尽管慢性病是最大杀手， AIHW的发言人Louise York那些死于慢性病的人在死亡证书上往往有一种以上的死因。
Suicide, chronic disease among Australia’s biggest killers
IT’S SOMETHING none of us really want to think about all that much.
But research released today provides new insight into the leading causes of death among Australians, and what are our biggest killers.
Released by the Australian Institute of Health and Welfare, the research also analyses the differences in death rates among the country’s different age groups.
For instance, those over 45 are more likely to die of chronic health issues such as coronary heart disease, while tragically suicide remains the biggest killer among people aged between 15 and 44.
Perhaps unsurprisingly, many more women were outliving the blokes with 73 per cent dying after 75 compared to 58 per cent of men.
While chronic illness remains a big killer, AIHW spokesman Louise York pointed out that those who die of chronic disease often have more than one cause of death recorded on their death certificate.
“For example, coronary heart disease was listed as an associated cause of death for 50 per cent of diabetes deaths and 25 per cent of deaths due to kidney failure,” she said.
The good news however, is we are living longer according to the AIHW, there were 147,678 deaths in Australia in 2013, two-thirds of which were in people aged over 75 years.
Among OECD countries in 2012, Australian men improved their ranking from 6th to 3rd, while Australian women remained steady at 7th.
The good news is we are all living longer, so relax.
Current life expectancy figures show that an Australian girl born in 2011—13 can expect to live to 84.3 years and an Australian boy can expect to live to the age of 80.1 years.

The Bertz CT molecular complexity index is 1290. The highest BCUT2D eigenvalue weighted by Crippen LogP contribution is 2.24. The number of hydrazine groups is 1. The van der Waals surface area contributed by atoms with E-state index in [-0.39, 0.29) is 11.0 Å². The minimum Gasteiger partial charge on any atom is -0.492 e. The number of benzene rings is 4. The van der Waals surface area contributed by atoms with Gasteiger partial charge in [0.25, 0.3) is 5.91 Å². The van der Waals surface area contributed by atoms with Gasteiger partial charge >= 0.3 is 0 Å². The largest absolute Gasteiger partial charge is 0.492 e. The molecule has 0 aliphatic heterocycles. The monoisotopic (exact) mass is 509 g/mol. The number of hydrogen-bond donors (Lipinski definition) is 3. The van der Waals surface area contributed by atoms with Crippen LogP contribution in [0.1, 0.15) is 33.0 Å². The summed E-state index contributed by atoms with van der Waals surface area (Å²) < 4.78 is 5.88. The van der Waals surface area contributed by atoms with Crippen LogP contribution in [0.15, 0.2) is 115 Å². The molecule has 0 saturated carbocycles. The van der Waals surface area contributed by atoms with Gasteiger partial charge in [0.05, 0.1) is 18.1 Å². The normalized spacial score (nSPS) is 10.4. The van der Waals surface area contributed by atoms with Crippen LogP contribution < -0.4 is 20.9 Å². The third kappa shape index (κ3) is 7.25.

“Life expectancy is still lower for Aboriginal and Torres Strait Islander people, with indigenous males living, on average, 10.6 years less than their non-indigenous counterparts,” Ms York said.
“For indigenous females, this figure is 9.5 years.”
While the news we are living longer may sound good, research released in August last year reveals it will come at a cost, as our quality of life isn’t increasing at the same rapid rate.
Not only will we be forced to work longer to support ourselves in our older age, but we will need thousands more aged care workers to cope.
In just three decades, Australia will have more people aged over 60 than under 20, and more than 1.6 million people aged over 85, according to McCrindle Research which provided a startling insight into future ageing and population projections.
Research founder Mark McCrindle warned that while our life expectancy looks great, the quality of our life might not be so rosy as medical intervention meant people were living longer but it came at a cost.
Leading causes of death aged under 1:
Peri-natal and congenital conditions.
Leading causes of death among 1-14:
Land transport accidents
Leading causes of death among 15-44:
Leading causes of death among over 45:
Chronic disease, coronary heart disease, cerebrovascular disease, cancers, dementia and Alzheimer disease and respiratory conditions.